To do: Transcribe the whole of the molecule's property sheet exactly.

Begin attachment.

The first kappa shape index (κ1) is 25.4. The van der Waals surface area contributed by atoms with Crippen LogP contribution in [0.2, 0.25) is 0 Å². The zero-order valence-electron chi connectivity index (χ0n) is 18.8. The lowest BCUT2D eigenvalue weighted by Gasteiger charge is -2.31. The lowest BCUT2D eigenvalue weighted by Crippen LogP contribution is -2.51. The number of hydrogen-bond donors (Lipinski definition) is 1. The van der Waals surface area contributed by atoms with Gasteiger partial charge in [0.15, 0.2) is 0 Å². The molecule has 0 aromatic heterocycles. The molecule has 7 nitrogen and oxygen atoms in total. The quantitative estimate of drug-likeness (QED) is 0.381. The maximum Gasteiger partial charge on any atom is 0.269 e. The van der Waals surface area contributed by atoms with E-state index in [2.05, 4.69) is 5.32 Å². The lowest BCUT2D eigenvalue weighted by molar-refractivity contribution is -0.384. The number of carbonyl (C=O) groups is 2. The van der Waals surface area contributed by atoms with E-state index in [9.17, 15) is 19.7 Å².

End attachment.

The first kappa shape index (κ1) is 25.4. The van der Waals surface area contributed by atoms with Crippen LogP contribution in [0.2, 0.25) is 0 Å². The zero-order valence-electron chi connectivity index (χ0n) is 18.8. The lowest BCUT2D eigenvalue weighted by Gasteiger charge is -2.31. The lowest BCUT2D eigenvalue weighted by Crippen LogP contribution is -2.51. The number of hydrogen-bond donors (Lipinski definition) is 1. The van der Waals surface area contributed by atoms with Gasteiger partial charge in [0.15, 0.2) is 0 Å². The molecule has 0 aromatic heterocycles. The molecule has 7 nitrogen and oxygen atoms in total. The quantitative estimate of drug-likeness (QED) is 0.381. The maximum Gasteiger partial charge on any atom is 0.269 e. The van der Waals surface area contributed by atoms with E-state index in [2.05, 4.69) is 5.32 Å². The lowest BCUT2D eigenvalue weighted by molar-refractivity contribution is -0.384. The number of carbonyl (C=O) groups is 2. The van der Waals surface area contributed by atoms with E-state index in [9.17, 15) is 19.7 Å².